William Hemmant

From Wikipedia, the free encyclopedia
Jump to: navigation, search
The Hon
William Hemmant
William Hemmant.jpg
9th Treasurer of Queensland
In office
8 January 1874 – 5 June 1876
Preceded by Joshua Bell
Succeeded by James Dickson
Constituency Bulimba
Member of the Queensland Legislative Assembly
for East Moreton
In office
4 November 1871 – 24 November 1873
Serving with Samuel Griffith
Preceded by Henry Jordan
Succeeded by Seat abolished
Member of the Queensland Legislative Assembly
for Bulimba
In office
25 November 1873 – 26 June 1876
Preceded by New seat
Succeeded by James Johnston
Personal details
Born (1837-10-24)24 October 1837
Kirkgate, Yorkshire, England
Died 20 September 1916(1916-09-20) (aged 78)
Sevenoaks, Kent, England
Nationality English
Spouse(s) Lucy Elizabeth Ground
Relations Sir James Atkin (Son-in-law)
Occupation Draper, Goldminer Surveyor

William Hemmant (24 November 1837 – 20 September 1916)[1] was a British-Australian politician who served in the Legislative Assembly of Queensland from 1871 to 1876.[2]

Hemmant was born in Kirkgate, Yorkshire, England, to Thomas and Isabella (née Richmond)[1] on 24 November 1837.[1] He worked as a draper in London before moving in 1859 to Ballarat, Victoria, where he worked as miner during the gold rush. He moved to Brisbane the following year, where he established a drapery shop with Alexander Stewart. The Great Fire of Brisbane in 1864 was said by some to have started in the Stewart and Hemmant shop, and the two gave evidence during a colonial inquiry into the fire. Nonetheless, the two built a successful department store and clothing manufactury.[2]

He traveled to England to marry Lucy Ground on the 20 September 1866, and returned to Brisbane early the next year. In 1869 he built Eldernell House (named for a settlement in Cambridgeshire, near his wives birthplace) which is now the home of the Anglican Archbishop of Brisbane.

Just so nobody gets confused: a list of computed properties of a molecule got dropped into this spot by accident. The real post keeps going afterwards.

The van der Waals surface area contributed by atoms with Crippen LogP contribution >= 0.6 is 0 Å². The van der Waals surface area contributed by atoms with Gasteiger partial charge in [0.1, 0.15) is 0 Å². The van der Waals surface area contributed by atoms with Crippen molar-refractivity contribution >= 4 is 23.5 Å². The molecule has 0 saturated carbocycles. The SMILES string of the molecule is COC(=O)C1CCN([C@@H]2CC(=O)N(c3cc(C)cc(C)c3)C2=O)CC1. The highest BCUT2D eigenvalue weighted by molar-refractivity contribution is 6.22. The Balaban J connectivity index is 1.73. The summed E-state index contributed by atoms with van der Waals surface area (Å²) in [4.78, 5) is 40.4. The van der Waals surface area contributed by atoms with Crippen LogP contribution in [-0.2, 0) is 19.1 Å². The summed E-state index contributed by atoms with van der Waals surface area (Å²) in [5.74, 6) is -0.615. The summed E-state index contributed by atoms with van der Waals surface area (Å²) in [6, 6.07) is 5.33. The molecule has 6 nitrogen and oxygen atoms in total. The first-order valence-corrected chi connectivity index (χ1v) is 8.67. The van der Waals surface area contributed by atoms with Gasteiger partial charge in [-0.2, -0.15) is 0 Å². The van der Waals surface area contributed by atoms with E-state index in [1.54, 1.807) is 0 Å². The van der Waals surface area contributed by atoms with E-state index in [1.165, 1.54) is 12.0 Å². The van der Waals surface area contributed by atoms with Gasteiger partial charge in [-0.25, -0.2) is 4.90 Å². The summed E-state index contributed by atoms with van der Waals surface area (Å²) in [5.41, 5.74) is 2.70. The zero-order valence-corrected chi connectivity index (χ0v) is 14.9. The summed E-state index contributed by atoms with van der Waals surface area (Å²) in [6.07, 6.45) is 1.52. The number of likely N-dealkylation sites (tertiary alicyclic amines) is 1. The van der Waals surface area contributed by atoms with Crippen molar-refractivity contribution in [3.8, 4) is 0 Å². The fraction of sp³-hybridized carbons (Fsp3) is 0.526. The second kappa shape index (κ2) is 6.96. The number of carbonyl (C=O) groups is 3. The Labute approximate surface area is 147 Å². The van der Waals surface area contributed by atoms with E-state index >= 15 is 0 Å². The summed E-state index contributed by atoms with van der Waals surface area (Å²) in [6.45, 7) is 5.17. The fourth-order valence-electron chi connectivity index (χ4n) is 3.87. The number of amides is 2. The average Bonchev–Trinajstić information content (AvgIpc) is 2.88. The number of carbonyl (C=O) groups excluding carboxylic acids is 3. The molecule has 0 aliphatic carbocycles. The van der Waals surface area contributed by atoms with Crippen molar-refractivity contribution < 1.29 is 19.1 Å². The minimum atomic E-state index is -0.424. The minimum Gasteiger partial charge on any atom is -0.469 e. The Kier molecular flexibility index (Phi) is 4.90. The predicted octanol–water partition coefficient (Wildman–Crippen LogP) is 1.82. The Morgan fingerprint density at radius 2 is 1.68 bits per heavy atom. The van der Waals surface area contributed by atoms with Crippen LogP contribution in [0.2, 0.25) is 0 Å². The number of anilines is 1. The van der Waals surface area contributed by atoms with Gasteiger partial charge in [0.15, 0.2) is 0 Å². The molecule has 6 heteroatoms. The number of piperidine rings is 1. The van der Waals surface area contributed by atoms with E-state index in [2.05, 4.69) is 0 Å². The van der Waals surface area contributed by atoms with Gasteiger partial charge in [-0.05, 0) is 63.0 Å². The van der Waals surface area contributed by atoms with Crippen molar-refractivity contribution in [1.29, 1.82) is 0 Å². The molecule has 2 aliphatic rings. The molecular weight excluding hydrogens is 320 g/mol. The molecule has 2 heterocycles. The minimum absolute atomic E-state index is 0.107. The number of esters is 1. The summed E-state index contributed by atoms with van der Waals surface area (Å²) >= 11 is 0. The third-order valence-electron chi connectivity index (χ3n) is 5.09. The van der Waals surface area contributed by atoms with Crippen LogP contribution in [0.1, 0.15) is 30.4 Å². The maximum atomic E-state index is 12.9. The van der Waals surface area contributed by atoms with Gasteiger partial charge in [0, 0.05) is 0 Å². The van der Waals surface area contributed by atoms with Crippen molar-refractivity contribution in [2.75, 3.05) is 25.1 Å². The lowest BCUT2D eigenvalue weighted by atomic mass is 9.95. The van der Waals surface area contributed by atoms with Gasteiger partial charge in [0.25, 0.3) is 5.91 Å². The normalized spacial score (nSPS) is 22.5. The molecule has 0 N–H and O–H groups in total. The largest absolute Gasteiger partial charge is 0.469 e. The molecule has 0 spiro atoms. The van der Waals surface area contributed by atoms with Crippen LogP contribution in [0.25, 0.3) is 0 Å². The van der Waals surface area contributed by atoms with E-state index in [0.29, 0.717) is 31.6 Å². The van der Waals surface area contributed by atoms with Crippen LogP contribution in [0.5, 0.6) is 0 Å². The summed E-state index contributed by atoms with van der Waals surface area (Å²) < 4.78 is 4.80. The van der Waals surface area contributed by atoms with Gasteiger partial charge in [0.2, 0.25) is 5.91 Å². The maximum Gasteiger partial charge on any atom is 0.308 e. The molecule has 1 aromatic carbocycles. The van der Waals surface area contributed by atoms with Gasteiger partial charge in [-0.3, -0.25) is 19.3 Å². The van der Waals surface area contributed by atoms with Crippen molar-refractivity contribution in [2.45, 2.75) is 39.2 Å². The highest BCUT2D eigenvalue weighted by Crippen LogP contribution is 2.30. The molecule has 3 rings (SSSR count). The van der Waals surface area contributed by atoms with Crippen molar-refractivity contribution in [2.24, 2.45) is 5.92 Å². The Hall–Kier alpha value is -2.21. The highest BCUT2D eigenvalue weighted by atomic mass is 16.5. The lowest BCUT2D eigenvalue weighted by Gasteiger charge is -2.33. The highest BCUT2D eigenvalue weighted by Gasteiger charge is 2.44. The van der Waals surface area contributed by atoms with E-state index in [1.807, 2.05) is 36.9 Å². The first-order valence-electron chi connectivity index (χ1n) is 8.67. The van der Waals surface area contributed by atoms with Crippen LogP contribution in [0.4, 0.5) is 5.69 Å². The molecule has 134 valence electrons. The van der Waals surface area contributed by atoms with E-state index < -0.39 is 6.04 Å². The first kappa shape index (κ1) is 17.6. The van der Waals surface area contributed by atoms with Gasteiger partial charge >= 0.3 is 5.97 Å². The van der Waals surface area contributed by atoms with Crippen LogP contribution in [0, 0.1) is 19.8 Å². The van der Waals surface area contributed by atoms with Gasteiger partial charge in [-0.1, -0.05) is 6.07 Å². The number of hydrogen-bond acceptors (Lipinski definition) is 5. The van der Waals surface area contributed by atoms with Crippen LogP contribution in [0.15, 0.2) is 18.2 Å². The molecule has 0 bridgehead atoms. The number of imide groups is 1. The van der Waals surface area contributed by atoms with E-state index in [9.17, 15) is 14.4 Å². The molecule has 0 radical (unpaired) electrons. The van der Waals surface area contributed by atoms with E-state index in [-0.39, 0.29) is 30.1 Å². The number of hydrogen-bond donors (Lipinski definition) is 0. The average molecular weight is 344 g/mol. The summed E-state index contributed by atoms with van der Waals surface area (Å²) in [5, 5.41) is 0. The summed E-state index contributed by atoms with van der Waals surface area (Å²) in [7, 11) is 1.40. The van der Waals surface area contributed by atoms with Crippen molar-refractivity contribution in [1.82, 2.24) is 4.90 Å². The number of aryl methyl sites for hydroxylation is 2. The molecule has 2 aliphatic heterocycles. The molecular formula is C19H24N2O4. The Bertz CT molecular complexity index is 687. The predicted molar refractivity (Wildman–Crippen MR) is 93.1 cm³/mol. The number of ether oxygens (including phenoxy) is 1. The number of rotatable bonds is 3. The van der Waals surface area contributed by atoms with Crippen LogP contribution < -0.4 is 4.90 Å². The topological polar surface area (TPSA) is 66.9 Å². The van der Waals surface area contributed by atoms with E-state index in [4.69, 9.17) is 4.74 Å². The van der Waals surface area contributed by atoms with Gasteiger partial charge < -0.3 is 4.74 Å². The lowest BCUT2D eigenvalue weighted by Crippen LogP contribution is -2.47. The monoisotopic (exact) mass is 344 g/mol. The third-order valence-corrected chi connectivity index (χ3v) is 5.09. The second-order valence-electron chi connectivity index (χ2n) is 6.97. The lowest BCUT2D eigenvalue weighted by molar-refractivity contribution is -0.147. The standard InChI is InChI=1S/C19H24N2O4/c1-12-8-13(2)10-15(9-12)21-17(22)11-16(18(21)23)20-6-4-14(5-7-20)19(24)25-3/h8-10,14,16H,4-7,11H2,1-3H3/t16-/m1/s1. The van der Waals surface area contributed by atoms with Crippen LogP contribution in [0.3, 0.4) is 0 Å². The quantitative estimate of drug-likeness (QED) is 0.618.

Eldernell in the suburb of Hamilton, photographed circa 1919

Hemmant was a director of the Australian Bank of Commerce and an alderman on the Brisbane City Council. He won the seat of East Moreton in the Legislative Assembly in 1871,[2] and successfully contested Bulimba in 1873.[2] He served as Colonial Treasurer from 1874 to 1876.[2] He is credited with producing four badges as candidates for the Flag of Queensland, from which the current badge, a crowned Maltese cross, was chosen.

After he left politics in 1876, he returned to England with his family, settling in Kent. He built a house called Bulimba in Sevenoaks. All told, Hemmant and Lucy had 10 children. He died on 20 September 1916, his 50th wedding anniversary.


  • "William Hemmant". Re-Member. Queensland Parliamentary Library. Retrieved 8 April 2012. 

See also[edit]


  1. ^ a b c Hemmant, William (1837–1916)Australian Dictionary of Biography Retrieved 4 January 2015.
  2. ^ a b c d e "Former Members". Parliament of Queensland. 2015. Retrieved 4 January 2015. 
Parliament of Queensland
Preceded by
Henry Jordan
Member for East Moreton
1871 – 1873
Served alongside: Samuel Griffith
New seat Member for Bulimba
1873 – 1876
Succeeded by
James Johnston